Who Killed William In Frankenstein?

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The monster kills William, the creator’s younger brother, by pressing his throat closed so that he can’t breathe. The creature is not alone in being blamed. Victor Frankenstein’s irresponsible behavior causes the tragedy in the first place. It was undoubtedly stupid to blame the monster for the murder and to ignore Victor Frankenstein’s ill-mannered conduct.

Victor Frankenstein is a six-year-old boy. He has done nothing wrong to be murdered, and he is certainly not the only one who thinks so. The world, however, does not exist in which justice flourishes; Mary Shelley’s Frankenstein demonstrates this point. The monster slaughters the youngster with his own hands.

The issue of why the monster kills William arises. His brother is to blame for the creature’s existence. Furthermore, like other humans, he judges appearances. Nonetheless, it does not imply that the murderer is at fault.

Here’s why: Victor, the monster’s creator, leaves him alone. It leads to negative consequences including the deaths of several characters and much misery. Living things seek love, and if they do not receive it, they become bad.

Victor is unthinking and spiritually blind despite his pleasant childhood. It’s reasonable to hold that he is responsible for William’s murder. Without a doubt, everything would be better if the guy accepted responsibility for his creation.

Both Victor and the monster are absolved of responsibility for William’s death, and they are both executed. Unfortunately, Justine is found guilty of the boy’s murder. It becomes clear during Justine’s trial that injustice thrives in the world. The woman isn’t capable of committing a crime, so others recognize it.

In the end, she is held responsible for William’s death by those in power. Victor doesn’t inform him that he knows who murdered his brother, and Justine is left to suffer on her own. Even though he regrets the woman’s death, he does nothing to stop it.

Besides, bear in mind that the monster pressed William’s throat, preventing him from breathing when you consider if he is guilty or not. Most cases would probably justify his behavior.

The monster kills a young boy with his own hands and is accountable for it. “I too am able to bring havoc; my foe is not invincible; this death will send him into despair and thousand other pains will torment and destroy him,” says the creature in return. For abandoning him alone, the being takes revenge on his creator.

Victor, on the other hand, leads to the deaths of numerous people and significant suffering. He creates the monster that kills his brother and other close relatives; he refuses to care for it. Frankenstein is not a story about one monster but two characters in Mary Shelley’s tale. Without a doubt, Victor should be charged with murder since he refuses to accept responsibility for his actions.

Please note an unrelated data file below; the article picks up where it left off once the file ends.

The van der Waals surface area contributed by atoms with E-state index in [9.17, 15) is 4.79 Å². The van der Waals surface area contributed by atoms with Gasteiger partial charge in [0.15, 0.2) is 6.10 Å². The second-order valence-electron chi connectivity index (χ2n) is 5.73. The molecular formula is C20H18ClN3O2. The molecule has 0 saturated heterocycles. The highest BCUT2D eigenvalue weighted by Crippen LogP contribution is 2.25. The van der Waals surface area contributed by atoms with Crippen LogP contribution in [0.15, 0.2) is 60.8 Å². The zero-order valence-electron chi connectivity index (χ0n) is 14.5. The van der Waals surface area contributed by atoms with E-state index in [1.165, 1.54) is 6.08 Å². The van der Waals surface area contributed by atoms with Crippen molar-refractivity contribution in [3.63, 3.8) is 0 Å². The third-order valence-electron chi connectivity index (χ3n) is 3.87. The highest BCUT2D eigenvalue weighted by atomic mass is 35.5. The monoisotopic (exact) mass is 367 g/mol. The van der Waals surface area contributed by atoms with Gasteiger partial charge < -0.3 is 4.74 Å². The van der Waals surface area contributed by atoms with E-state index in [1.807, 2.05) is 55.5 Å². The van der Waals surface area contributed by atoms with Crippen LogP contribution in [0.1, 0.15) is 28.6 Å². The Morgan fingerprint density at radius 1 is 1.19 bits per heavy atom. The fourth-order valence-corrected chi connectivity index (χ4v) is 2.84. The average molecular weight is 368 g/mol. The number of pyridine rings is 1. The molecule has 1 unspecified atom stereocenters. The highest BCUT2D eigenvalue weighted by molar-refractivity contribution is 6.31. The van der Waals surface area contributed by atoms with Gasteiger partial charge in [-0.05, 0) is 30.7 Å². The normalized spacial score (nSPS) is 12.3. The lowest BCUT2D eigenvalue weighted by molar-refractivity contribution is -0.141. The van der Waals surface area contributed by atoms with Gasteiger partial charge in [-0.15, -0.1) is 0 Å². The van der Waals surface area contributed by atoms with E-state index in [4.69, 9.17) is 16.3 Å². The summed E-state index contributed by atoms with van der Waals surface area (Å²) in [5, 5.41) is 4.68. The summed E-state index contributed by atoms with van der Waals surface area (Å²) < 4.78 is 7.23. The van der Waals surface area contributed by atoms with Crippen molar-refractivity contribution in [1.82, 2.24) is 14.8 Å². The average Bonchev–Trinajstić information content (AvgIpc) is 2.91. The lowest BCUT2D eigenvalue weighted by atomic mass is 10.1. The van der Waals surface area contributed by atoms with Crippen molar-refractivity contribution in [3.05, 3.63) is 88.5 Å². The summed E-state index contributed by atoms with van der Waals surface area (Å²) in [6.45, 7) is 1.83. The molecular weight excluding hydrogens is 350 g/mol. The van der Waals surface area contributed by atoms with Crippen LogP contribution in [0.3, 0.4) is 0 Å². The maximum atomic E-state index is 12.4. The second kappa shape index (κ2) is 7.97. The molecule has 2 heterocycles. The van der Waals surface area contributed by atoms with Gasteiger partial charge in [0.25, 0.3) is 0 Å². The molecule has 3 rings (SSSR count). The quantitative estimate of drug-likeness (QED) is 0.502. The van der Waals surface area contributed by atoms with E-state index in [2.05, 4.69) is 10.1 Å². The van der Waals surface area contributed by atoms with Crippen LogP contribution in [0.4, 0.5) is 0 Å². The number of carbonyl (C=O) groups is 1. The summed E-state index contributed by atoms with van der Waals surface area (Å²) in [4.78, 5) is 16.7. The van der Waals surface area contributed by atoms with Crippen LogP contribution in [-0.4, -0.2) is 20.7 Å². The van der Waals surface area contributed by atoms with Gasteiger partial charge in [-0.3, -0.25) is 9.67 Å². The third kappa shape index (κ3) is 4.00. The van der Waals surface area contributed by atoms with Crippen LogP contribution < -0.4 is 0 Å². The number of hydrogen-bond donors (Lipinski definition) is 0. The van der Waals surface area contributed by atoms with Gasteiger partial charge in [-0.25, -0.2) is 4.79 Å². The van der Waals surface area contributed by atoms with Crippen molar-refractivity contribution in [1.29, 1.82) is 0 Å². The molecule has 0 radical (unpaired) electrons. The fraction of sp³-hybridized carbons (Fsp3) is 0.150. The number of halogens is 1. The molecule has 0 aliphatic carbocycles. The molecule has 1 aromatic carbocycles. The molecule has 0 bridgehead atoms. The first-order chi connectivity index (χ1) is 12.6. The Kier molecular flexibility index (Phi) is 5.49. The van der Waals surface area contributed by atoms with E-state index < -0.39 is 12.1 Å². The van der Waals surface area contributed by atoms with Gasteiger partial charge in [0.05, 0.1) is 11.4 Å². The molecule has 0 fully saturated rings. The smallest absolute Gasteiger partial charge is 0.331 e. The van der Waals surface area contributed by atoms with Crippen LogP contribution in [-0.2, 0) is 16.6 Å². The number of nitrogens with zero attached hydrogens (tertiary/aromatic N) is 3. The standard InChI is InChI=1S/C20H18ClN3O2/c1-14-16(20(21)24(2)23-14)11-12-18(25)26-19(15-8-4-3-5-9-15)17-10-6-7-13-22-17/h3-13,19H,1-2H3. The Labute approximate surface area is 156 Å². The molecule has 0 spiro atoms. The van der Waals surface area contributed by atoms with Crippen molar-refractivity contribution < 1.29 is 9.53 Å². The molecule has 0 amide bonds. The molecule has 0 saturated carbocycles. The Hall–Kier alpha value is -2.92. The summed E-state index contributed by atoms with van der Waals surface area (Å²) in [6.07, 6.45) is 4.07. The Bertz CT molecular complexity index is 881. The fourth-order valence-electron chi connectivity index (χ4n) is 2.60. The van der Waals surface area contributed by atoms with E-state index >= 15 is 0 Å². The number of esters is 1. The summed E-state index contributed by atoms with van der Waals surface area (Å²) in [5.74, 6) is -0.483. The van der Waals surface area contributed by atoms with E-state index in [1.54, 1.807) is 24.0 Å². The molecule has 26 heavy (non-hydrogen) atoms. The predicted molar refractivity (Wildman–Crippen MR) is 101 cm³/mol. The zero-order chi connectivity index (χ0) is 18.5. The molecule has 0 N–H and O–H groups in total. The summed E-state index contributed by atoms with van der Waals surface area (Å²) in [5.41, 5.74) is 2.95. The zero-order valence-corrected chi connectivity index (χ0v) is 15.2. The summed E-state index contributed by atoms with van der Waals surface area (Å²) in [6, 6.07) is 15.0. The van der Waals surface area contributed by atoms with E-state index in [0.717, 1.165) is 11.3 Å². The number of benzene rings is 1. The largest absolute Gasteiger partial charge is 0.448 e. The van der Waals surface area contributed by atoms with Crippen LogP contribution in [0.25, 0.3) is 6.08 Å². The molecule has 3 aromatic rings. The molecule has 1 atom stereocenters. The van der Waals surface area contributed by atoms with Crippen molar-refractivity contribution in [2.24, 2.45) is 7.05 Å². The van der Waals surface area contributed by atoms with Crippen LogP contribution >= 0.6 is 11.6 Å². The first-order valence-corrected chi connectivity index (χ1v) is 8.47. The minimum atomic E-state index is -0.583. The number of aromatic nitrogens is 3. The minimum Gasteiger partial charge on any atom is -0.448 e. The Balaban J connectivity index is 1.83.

After her mother dies, Justine becomes a housekeeper for the Frankenstein family. When William is murdered, the monster takes a picture from his hand and accuses her of murder. She falsely confesses to the crime as a result of her fear of going to Hell. She is put to death by being hanged.

The monster, in addition to the individuals he truly murders, also causes the death of a few others indirectly. Justine is an early example of this. Alphonse is another good example. This is fascinating. If we hold the beast responsible for unintentionally causing deaths, then Victor must be held accountable as well.

The truth is that the monster was created by Victor, and it killed William—if not, Justine would have been executed. However, if Victor hadn’t developed the creature, it wouldn’t have killed William.

Right? Once you start thinking about Frankenstein in this way, you immediately raise a slew of questions regarding blame and morality, and responsibility. That’s sort of the idea behind contemplating Frankenstein at all.

Even if Justine is domestic in the Frankenstein home, she’s wonderful: “Being a servant in Geneva, unlike in England or France, ‘does not include the notion of ignorance and a loss of human dignity (6.5)” (6.7).

Anyway, Justine appears to be a nice young woman. She’s “frank-hearted and happy,” and she gives thanks for the Frankenstein family’s generosity by being “the most grateful little creature in the world.” Of course, she’s also “very bright and kind, [and] very beautiful” (6.7-8).

Then she’s charged with murdering William Frankenstein. Yeah, it makes no sense to anybody, but she was discovered with a photograph he had (the monster planted it on her), so it doesn’t look good for her. Then she really goes and tells people about everything that happened to her when the creature kidnapped her. Why? Because she is Catholic.

Elizabeth previously informed us that she is religious—she believes that owing to her excessive love for others, people whom she loves to die as a punishment for loving them too much—which is supposed to help us understand why she confesses: the priest (i.e., priest) persuades her that if she does not confess, she will to hell.

Justine isn’t a protagonist in her own right. She’s a one-of-a-kind antireligious character, and she also acts as a reminder that while God isn’t murdering people she cares about because of anything she’s done, the monster is doing it. In other words, don’t shift the blame to God; it’s your fault.